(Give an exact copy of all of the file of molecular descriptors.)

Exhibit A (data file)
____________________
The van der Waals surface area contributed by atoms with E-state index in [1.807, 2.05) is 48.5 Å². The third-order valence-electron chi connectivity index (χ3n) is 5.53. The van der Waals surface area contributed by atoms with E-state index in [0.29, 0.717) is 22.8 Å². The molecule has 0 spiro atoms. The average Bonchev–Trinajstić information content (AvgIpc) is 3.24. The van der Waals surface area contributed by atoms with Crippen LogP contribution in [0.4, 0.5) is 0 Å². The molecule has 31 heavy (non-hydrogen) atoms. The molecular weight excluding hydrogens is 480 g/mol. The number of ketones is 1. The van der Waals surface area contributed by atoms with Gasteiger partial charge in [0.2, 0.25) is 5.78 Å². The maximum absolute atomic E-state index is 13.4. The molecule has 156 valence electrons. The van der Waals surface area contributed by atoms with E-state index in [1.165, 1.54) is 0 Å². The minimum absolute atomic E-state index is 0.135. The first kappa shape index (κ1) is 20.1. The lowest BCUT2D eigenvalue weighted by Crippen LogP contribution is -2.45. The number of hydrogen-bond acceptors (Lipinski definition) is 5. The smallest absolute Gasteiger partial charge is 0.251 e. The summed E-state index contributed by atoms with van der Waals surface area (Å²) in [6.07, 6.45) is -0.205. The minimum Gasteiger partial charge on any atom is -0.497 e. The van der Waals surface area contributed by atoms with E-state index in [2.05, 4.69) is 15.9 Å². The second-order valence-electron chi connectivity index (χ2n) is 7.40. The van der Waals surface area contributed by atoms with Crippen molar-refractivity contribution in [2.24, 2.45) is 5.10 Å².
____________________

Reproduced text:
The van der Waals surface area contributed by atoms with E-state index in [1.807, 2.05) is 48.5 Å². The third-order valence-electron chi connectivity index (χ3n) is 5.53. The van der Waals surface area contributed by atoms with E-state index in [0.29, 0.717) is 22.8 Å². The molecule has 0 spiro atoms. The average Bonchev–Trinajstić information content (AvgIpc) is 3.24. The van der Waals surface area contributed by atoms with Crippen LogP contribution in [0.4, 0.5) is 0 Å². The molecule has 31 heavy (non-hydrogen) atoms. The molecular weight excluding hydrogens is 480 g/mol. The number of ketones is 1. The van der Waals surface area contributed by atoms with Gasteiger partial charge in [0.2, 0.25) is 5.78 Å². The maximum absolute atomic E-state index is 13.4. The molecule has 156 valence electrons. The van der Waals surface area contributed by atoms with E-state index in [1.165, 1.54) is 0 Å². The minimum absolute atomic E-state index is 0.135. The first kappa shape index (κ1) is 20.1. The lowest BCUT2D eigenvalue weighted by Crippen LogP contribution is -2.45. The number of hydrogen-bond acceptors (Lipinski definition) is 5. The smallest absolute Gasteiger partial charge is 0.251 e. The summed E-state index contributed by atoms with van der Waals surface area (Å²) in [6.07, 6.45) is -0.205. The minimum Gasteiger partial charge on any atom is -0.497 e. The van der Waals surface area contributed by atoms with E-state index in [2.05, 4.69) is 15.9 Å². The second-order valence-electron chi connectivity index (χ2n) is 7.40. The van der Waals surface area contributed by atoms with Crippen molar-refractivity contribution in [2.24, 2.45) is 5.10 Å².